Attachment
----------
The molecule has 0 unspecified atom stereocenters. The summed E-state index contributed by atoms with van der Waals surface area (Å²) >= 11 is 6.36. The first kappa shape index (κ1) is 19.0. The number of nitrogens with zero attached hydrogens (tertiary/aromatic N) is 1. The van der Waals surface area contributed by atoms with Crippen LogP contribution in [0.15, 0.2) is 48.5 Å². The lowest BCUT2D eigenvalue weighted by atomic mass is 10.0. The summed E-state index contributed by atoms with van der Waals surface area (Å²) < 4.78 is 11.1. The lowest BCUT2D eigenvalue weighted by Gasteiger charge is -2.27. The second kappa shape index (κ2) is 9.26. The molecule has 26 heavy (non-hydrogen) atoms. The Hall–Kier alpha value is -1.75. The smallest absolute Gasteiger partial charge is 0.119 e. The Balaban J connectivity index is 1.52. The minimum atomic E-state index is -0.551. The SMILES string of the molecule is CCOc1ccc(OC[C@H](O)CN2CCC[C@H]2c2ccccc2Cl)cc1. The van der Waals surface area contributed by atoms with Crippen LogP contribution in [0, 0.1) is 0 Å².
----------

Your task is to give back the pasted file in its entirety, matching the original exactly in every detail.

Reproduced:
The molecule has 0 unspecified atom stereocenters. The summed E-state index contributed by atoms with van der Waals surface area (Å²) >= 11 is 6.36. The first kappa shape index (κ1) is 19.0. The number of nitrogens with zero attached hydrogens (tertiary/aromatic N) is 1. The van der Waals surface area contributed by atoms with Crippen LogP contribution in [0.15, 0.2) is 48.5 Å². The lowest BCUT2D eigenvalue weighted by atomic mass is 10.0. The summed E-state index contributed by atoms with van der Waals surface area (Å²) < 4.78 is 11.1. The lowest BCUT2D eigenvalue weighted by Gasteiger charge is -2.27. The second kappa shape index (κ2) is 9.26. The molecule has 26 heavy (non-hydrogen) atoms. The Hall–Kier alpha value is -1.75. The smallest absolute Gasteiger partial charge is 0.119 e. The Balaban J connectivity index is 1.52. The minimum atomic E-state index is -0.551. The SMILES string of the molecule is CCOc1ccc(OC[C@H](O)CN2CCC[C@H]2c2ccccc2Cl)cc1. The van der Waals surface area contributed by atoms with Crippen LogP contribution in [0, 0.1) is 0 Å².